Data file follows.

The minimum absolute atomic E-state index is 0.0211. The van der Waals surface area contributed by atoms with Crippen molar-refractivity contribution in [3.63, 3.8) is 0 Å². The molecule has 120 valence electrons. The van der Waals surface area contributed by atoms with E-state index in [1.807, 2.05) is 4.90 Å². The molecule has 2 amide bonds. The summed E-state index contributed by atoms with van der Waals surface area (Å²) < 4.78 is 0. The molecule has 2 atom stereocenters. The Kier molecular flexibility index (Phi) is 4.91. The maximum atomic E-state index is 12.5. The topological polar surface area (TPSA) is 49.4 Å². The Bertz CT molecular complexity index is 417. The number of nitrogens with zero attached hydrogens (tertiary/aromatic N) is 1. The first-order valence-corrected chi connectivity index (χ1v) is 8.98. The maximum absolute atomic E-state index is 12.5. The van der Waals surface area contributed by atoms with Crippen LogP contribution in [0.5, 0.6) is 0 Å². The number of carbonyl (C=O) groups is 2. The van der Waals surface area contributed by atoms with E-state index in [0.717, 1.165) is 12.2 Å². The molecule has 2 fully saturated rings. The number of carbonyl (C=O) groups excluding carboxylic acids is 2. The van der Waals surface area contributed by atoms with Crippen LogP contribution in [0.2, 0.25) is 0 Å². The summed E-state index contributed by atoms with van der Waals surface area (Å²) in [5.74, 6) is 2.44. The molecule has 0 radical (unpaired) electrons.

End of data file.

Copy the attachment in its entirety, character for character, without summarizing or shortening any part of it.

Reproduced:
The minimum absolute atomic E-state index is 0.0211. The van der Waals surface area contributed by atoms with Crippen molar-refractivity contribution in [3.63, 3.8) is 0 Å². The molecule has 120 valence electrons. The van der Waals surface area contributed by atoms with E-state index in [1.807, 2.05) is 4.90 Å². The molecule has 2 amide bonds. The summed E-state index contributed by atoms with van der Waals surface area (Å²) < 4.78 is 0. The molecule has 2 atom stereocenters. The Kier molecular flexibility index (Phi) is 4.91. The maximum atomic E-state index is 12.5. The topological polar surface area (TPSA) is 49.4 Å². The Bertz CT molecular complexity index is 417. The number of nitrogens with zero attached hydrogens (tertiary/aromatic N) is 1. The first-order valence-corrected chi connectivity index (χ1v) is 8.98. The maximum absolute atomic E-state index is 12.5. The van der Waals surface area contributed by atoms with Crippen LogP contribution in [0.5, 0.6) is 0 Å². The number of carbonyl (C=O) groups is 2. The van der Waals surface area contributed by atoms with E-state index in [0.717, 1.165) is 12.2 Å². The molecule has 2 fully saturated rings. The number of carbonyl (C=O) groups excluding carboxylic acids is 2. The van der Waals surface area contributed by atoms with Crippen LogP contribution in [0.2, 0.25) is 0 Å². The summed E-state index contributed by atoms with van der Waals surface area (Å²) in [5.74, 6) is 2.44. The molecule has 0 radical (unpaired) electrons.